The Festival was set against the architectural splendor of Samarkand's Registan Square, a UNESCO World Heritage Site. The Square was first built in the 15th century by King Ulugh-Bey of the Amir Teymur Empire. It took two centuries to complete the 60-meter wide, 100-meter deep, and 50-meter tall mosque and the surrounding buildings. As one of the most representative Islamic master works of architecture in the world, Registan Square was designated as a World Heritage site in 2001.

In such a spectacular setting, the Festival seemed like something out of an enchanted Eastern fairy tale. The opening concert boasted hundreds of performers.

After the Opening Ceremony on the square, the festival participants returned to Hotel Afrasiab for a gala banquet. Local Samarkand musicians and dancers performed, but even in sunny Uzbekistan, the proverbial ice had yet to be broken. Each delegation remained at their assigned tables.

Then Aygun and her musicians came to the small stage adjacent the dance floor. When she began to sing, everyone stopped talking. Like a shaman of old, Aygun altered the energy of the hall. People got out of their seats and ventured onto the dance floor. Soon the banquet hall became a lively festival of nations, with music as the common language shared by all.

Our concert on the Registan would be the high point of our trip. We were scheduled for August 29 and would be performing on the same night as Aygun - the final night of the festival when some of the strongest performers were slated to perform.

Our group's presentation of traditional dances - Samarkand Ushori, Saname, Keling Gular, and Guldasta - were warmly received and we heard enthusiastic chants of "USA! USA!" from the audience.

A bit later, someone whispered: "It's time for Aygun," and we watched as she walked onstage with Toghrul and Rovshan. By this time, the other artists had heard her sing at informal gatherings and were waiting to see how she would fare in the competition.

Each country had only been allotted 20 minutes. A few countries, Azerbaijan included, had sent two delegations, so that meant they had to share the precious time on stage. Aygun would have only 10 minutes in which to demonstrate her mastery of the traditional modal music of mugham. We wondered if she could do it.

The musicians began to play and soon Aygun's voice - powerful and confident, resounded throughout the legendary Registan Square. George Curzon, a 19th century British traveler to the region, had described the Registan as "the noblest public square in the world." And there we were - sharing a night listening to this enchanting music of remarkable artists from all over the world, as diverse as the Seven Beauties by Nizami. For example, there were performances of Uzbek-Tajik makom (mugham), Indian raga, Turkish national songs, Kirghiz manas, Azerbaijani mughams, Iranian dastgahi, Turkmen dastans, Japanese labor songs, Korean and Chinese traditional melodies and songs, and Arabian maqams (mugham).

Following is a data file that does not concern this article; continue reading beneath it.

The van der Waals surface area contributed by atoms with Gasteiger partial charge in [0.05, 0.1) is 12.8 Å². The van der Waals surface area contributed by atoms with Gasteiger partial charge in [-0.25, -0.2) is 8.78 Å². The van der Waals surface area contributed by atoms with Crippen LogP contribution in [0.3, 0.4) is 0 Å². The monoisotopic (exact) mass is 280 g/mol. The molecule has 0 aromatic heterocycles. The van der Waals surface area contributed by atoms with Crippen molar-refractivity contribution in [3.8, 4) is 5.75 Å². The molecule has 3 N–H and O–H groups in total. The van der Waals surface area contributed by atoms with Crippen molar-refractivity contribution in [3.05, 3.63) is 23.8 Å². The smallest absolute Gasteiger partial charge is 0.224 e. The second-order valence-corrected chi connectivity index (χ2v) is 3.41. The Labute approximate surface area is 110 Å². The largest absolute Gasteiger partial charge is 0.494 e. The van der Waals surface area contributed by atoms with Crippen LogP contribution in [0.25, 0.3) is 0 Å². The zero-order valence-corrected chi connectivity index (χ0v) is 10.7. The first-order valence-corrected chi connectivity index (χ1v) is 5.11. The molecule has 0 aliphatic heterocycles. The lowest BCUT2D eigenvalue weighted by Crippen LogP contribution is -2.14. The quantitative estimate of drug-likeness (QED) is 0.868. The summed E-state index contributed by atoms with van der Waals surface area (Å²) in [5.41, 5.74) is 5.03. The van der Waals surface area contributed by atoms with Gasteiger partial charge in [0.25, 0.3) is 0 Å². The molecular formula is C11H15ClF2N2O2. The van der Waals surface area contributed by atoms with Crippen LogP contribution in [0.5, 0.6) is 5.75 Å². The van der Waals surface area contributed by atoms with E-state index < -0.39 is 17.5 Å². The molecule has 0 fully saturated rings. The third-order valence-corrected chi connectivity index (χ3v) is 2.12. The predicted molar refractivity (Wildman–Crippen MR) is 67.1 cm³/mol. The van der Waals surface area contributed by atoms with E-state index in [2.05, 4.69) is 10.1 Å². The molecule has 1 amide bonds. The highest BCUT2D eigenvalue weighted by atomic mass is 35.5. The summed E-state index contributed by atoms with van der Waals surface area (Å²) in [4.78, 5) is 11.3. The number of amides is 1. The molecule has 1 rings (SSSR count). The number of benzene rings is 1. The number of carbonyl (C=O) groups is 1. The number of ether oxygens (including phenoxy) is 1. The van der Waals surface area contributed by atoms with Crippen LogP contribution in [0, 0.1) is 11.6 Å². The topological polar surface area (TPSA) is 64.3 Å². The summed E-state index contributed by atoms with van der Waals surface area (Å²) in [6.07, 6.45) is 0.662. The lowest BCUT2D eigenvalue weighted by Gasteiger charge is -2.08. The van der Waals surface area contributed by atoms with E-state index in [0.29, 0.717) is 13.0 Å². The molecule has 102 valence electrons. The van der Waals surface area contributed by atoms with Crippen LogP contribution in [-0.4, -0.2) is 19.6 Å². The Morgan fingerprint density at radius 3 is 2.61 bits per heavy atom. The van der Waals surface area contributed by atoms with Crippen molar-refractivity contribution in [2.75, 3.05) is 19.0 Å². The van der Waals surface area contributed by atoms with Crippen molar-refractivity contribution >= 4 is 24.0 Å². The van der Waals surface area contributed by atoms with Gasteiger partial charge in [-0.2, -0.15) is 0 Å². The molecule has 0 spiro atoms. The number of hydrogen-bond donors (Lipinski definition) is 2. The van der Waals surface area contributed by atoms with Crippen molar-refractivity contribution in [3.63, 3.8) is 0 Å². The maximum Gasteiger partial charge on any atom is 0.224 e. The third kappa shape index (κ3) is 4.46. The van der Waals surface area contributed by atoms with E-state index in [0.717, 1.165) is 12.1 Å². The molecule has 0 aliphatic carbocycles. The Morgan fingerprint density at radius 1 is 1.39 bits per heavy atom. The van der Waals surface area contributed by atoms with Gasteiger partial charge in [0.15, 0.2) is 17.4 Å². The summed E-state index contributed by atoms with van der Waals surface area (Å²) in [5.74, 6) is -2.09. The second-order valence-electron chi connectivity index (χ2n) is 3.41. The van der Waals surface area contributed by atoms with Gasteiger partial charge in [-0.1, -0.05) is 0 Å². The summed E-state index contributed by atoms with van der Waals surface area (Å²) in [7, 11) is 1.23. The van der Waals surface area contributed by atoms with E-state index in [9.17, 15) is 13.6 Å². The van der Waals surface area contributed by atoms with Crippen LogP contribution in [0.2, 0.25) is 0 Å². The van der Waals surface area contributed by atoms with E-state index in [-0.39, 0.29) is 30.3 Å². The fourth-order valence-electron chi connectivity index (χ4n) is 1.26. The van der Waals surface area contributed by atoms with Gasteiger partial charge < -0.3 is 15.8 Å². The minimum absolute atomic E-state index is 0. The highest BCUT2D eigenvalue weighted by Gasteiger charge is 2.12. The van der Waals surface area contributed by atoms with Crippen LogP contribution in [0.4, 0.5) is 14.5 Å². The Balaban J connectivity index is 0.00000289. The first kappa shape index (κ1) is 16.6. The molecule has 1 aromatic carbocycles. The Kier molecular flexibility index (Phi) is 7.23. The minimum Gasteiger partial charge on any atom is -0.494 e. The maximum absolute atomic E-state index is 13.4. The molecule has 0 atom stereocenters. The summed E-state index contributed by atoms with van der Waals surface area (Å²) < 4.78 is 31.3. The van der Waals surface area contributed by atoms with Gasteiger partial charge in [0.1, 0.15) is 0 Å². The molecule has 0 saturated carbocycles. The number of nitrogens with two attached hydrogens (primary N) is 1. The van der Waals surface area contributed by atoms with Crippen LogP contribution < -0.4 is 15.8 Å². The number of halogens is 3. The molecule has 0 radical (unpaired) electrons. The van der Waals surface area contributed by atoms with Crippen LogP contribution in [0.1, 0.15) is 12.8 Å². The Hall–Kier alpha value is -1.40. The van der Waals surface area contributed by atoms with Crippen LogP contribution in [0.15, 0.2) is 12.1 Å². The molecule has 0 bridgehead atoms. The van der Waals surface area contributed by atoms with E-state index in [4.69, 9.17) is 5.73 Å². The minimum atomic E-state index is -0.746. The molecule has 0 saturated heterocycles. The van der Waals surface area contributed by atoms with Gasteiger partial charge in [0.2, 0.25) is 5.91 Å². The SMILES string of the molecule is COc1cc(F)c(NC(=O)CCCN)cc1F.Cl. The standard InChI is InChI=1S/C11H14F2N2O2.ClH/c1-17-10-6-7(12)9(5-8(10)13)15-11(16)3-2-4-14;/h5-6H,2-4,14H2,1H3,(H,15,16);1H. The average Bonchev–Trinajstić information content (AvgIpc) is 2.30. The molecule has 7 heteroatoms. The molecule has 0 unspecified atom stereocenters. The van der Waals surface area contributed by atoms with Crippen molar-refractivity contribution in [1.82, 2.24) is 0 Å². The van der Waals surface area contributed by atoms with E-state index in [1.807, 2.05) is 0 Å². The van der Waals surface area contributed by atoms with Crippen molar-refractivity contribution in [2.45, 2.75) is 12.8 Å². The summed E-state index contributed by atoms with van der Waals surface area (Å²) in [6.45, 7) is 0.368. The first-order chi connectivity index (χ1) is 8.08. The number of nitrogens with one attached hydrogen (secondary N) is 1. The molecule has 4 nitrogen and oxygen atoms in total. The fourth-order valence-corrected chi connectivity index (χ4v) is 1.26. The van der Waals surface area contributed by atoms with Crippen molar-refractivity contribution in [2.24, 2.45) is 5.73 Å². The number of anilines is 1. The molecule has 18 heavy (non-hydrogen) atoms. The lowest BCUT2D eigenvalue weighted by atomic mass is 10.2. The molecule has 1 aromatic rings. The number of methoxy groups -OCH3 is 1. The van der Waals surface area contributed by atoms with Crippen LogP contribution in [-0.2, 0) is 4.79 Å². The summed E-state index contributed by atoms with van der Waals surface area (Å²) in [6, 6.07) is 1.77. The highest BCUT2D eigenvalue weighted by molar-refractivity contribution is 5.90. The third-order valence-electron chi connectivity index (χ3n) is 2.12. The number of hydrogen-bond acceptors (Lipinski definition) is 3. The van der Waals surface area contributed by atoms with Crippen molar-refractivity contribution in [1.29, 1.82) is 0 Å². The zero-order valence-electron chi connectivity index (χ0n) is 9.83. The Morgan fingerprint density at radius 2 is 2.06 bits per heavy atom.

Eastern Dance, Silk Road Dance GroupIn the East, one of the measures of artistic performance is its ability to inspire, to enlighten, and to elevate human beings beyond the mundane to a higher spiritual plain.

Left: Members of the Silk Road Dance Company, a dance troupe organized by Laurel Victoria Gray. This is the first time an American dance group has ever been invited to the Sharq Taronalari Festival in Samarkand, Uzbekistan.

Such is Aygun's gift. Our thoughts soared with her voice, making us yearn to live together in peace. And if we could live together like this for a week, perhaps we could do it for a month. And if for a month; perhaps, for a year. And if for a year, then why not longer?
All too soon her performance ended. Soon it would be time for the jury to announce the Festival Awards. I didn't envy their task. In 1997, I had served as a member of the jury on the very first Sharq Taronalari Festival. I knew first hand the challenges they faced. This year, some of the participants had given exceptionally strong performances. In the end, the judges decided to share the prizes, which seemed a wise decision.

Surprisingly, the Grand Prize of the festival was not awarded this year. Instead, the prize money was distributed between artists who tied for first, second and third places.

Third place went to musicians from South Korea, Bangladesh and Israel. Second place went to artists from Kuwait, Italy and Mongolia. Musicians from Afghanistan endeared themselves to all with their songs about Samarkand and were awarded a special UNESCO Prize. Our friends from the El Qamia Ensemble, an instrumental group from the Cairo Opera House, earned a Special Award from the jury.

And then there was Aygun. Aygun Baylar took First Place along with Uzbek vocalist Nodira Pirmatova. Both shared the highest accolades of the festival, and both were awarded for "Best Performance of a National Song."

Founder and Artistic Director of the Silk Road Dance Company, Laurel Victoria Gray is the recipient of the Kennedy Center 2003 Local Dance Commissioning Project Award and the International Academy of Middle Eastern Dance (IAMED) Awards for Best Choreographer (2003) and Best Ethnic Dancer (1999). Her articles have appeared in academic and popular publications. In 1984, she founded the Uzbek Dance and Culture Society ( In 1994 she established the annual Central Asian Dance Camp. Gray teaches dances of the Islamic World as Adjunct Faculty at George Mason University in Fairfax, Virginia, and George Washington University, Washington, D.C. Visit: Contact Gray: